Agroforestry in the Humbo Region of Ethiopia

Case Summary: 

In 2009 it was estimated that only 3% of Ethiopia’s native forests remained, which were largely lost due to crop farming, livestock grazing, and charcoal production. Economic losses from soil degradation were estimated to be US$ 1–2 billion annually. To address these challenges, the Government of Ethiopia and key partners implemented agroforestry practices and, particularly, an approach called “farmer-managed natural regeneration” (FMNR). Using FMNR native trees and shrubs are allowed to regrow from residual underground roots or through new planting alongside farmed crops. Farmer-managed natural regeneration practices resulted in concrete positive impacts including: reduced flooding, erosion and siltation; increased availability of firewood; increased presence of wildlife; and reduced landscape degradation as a result of complementary sustainable livestock management practices.The following actions and good practices highlighted in this case study supported successful outcomes under the FMNG approach in the Humbo region of Ethiopia:

  • Institutional coordination across national, state and local authorities resulted in clearly defined responsibilities to enable restoration actions.
  • Enabling policy changes shifted land ownership from state to local people, thus strengthening land use rights and empowering farmers to make beneficial natural resource management decisions.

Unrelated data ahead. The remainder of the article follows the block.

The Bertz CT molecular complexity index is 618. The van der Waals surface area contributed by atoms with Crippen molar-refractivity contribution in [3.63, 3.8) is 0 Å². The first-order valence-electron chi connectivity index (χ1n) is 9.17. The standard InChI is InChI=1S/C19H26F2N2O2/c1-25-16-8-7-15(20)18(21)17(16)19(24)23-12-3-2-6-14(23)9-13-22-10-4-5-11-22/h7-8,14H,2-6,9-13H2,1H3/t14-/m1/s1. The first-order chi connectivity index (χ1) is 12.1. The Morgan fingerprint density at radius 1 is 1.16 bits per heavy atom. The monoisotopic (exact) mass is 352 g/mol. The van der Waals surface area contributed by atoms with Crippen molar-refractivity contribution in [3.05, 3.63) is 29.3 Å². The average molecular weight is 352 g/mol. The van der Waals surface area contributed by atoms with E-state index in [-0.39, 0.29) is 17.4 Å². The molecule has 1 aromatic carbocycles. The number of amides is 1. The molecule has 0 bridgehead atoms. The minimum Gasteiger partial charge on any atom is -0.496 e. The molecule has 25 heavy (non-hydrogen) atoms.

• Leadership by the Government of Ethiopia and international funding agencies enabled effective coordination, project management and training of local communities on FMNG practices.
  • Capacity building at the local level via Community Cooperative Societies enabled training of local communities and sustainable implementation of projects.
  • Alternative livelihood options were discussed at community meetings, enabling traditional land users to find income via occupations that do not contribute to deforestation. For example, it was essential for charcoal makers and fuelwood collectors to be offered alternative livelihoods as they were no longer permitted to use the communal lands for these purposes. Other options included being employed as guards of the communal lands, managing honey-bee hives and poultry farms.
  • International funding agencies provided financial incentives in the form of payments for carbon sequestration to support successful outcomes.
Sub-Saharan Africa
Action Area 
Planning and Implementation Activity 
Developing and Implementing Policies and Measures, Governance and Stakeholder Engagement
Sectors and Themes 
Agriculture, Education
World Resources Institute (WRI)
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